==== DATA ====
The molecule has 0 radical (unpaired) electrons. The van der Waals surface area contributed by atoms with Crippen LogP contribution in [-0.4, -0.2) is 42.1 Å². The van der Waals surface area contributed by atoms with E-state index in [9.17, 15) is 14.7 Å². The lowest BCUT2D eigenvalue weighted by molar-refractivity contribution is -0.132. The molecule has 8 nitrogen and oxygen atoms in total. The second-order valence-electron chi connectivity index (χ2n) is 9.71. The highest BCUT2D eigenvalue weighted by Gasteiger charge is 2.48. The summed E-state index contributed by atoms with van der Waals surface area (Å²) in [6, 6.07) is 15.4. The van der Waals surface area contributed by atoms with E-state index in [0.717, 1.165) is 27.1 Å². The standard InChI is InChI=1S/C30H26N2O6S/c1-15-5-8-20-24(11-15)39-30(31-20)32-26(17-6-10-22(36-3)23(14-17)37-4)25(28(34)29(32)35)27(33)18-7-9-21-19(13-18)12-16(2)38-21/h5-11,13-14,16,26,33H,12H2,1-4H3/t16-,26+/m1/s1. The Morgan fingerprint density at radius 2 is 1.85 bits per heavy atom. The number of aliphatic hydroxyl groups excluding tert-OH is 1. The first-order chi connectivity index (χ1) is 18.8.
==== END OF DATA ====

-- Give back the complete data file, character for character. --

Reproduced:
The molecule has 0 radical (unpaired) electrons. The van der Waals surface area contributed by atoms with Crippen LogP contribution in [-0.4, -0.2) is 42.1 Å². The van der Waals surface area contributed by atoms with E-state index in [9.17, 15) is 14.7 Å². The lowest BCUT2D eigenvalue weighted by molar-refractivity contribution is -0.132. The molecule has 8 nitrogen and oxygen atoms in total. The second-order valence-electron chi connectivity index (χ2n) is 9.71. The highest BCUT2D eigenvalue weighted by Gasteiger charge is 2.48. The summed E-state index contributed by atoms with van der Waals surface area (Å²) in [6, 6.07) is 15.4. The van der Waals surface area contributed by atoms with E-state index in [0.717, 1.165) is 27.1 Å². The standard InChI is InChI=1S/C30H26N2O6S/c1-15-5-8-20-24(11-15)39-30(31-20)32-26(17-6-10-22(36-3)23(14-17)37-4)25(28(34)29(32)35)27(33)18-7-9-21-19(13-18)12-16(2)38-21/h5-11,13-14,16,26,33H,12H2,1-4H3/t16-,26+/m1/s1. The Morgan fingerprint density at radius 2 is 1.85 bits per heavy atom. The number of aliphatic hydroxyl groups excluding tert-OH is 1. The first-order chi connectivity index (χ1) is 18.8.